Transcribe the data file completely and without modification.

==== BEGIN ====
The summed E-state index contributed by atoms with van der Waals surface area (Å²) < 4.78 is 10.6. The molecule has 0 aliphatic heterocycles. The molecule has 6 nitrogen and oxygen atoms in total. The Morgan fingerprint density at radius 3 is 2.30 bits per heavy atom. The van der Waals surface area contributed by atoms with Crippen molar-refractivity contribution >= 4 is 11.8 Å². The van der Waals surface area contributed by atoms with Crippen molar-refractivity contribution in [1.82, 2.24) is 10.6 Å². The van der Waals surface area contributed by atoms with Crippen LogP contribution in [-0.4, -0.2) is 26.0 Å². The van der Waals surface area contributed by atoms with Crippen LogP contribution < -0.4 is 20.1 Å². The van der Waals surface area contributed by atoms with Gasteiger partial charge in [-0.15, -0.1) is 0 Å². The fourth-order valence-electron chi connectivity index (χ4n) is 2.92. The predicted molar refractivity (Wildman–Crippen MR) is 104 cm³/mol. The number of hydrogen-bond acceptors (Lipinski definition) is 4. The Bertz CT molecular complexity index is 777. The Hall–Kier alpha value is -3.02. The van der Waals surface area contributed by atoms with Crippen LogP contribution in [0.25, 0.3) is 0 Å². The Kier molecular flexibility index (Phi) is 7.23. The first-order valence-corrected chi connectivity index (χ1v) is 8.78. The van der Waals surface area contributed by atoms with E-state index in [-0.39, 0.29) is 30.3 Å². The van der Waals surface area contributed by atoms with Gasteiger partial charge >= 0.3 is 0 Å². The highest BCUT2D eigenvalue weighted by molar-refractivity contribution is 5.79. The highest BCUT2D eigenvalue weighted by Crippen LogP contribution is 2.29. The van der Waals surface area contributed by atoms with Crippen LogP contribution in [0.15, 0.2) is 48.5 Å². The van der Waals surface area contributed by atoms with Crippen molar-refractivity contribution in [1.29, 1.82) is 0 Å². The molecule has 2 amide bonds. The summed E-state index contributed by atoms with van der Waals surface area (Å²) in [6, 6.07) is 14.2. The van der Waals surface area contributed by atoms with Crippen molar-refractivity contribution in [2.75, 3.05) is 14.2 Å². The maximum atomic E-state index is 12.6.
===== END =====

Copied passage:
The summed E-state index contributed by atoms with van der Waals surface area (Å²) < 4.78 is 10.6. The molecule has 0 aliphatic heterocycles. The molecule has 6 nitrogen and oxygen atoms in total. The Morgan fingerprint density at radius 3 is 2.30 bits per heavy atom. The van der Waals surface area contributed by atoms with Crippen molar-refractivity contribution >= 4 is 11.8 Å². The van der Waals surface area contributed by atoms with Crippen molar-refractivity contribution in [1.82, 2.24) is 10.6 Å². The van der Waals surface area contributed by atoms with Crippen LogP contribution in [-0.4, -0.2) is 26.0 Å². The van der Waals surface area contributed by atoms with Crippen LogP contribution < -0.4 is 20.1 Å². The van der Waals surface area contributed by atoms with Gasteiger partial charge in [-0.15, -0.1) is 0 Å². The fourth-order valence-electron chi connectivity index (χ4n) is 2.92. The predicted molar refractivity (Wildman–Crippen MR) is 104 cm³/mol. The number of hydrogen-bond acceptors (Lipinski definition) is 4. The Bertz CT molecular complexity index is 777. The Hall–Kier alpha value is -3.02. The van der Waals surface area contributed by atoms with Crippen LogP contribution in [0.25, 0.3) is 0 Å². The Kier molecular flexibility index (Phi) is 7.23. The first-order valence-corrected chi connectivity index (χ1v) is 8.78. The van der Waals surface area contributed by atoms with E-state index in [-0.39, 0.29) is 30.3 Å². The van der Waals surface area contributed by atoms with Gasteiger partial charge >= 0.3 is 0 Å². The highest BCUT2D eigenvalue weighted by molar-refractivity contribution is 5.79. The highest BCUT2D eigenvalue weighted by Crippen LogP contribution is 2.29. The van der Waals surface area contributed by atoms with Crippen LogP contribution in [0.15, 0.2) is 48.5 Å². The van der Waals surface area contributed by atoms with Crippen molar-refractivity contribution in [1.29, 1.82) is 0 Å². The molecule has 2 amide bonds. The summed E-state index contributed by atoms with van der Waals surface area (Å²) in [6, 6.07) is 14.2. The van der Waals surface area contributed by atoms with Crippen molar-refractivity contribution in [2.75, 3.05) is 14.2 Å². The maximum atomic E-state index is 12.6.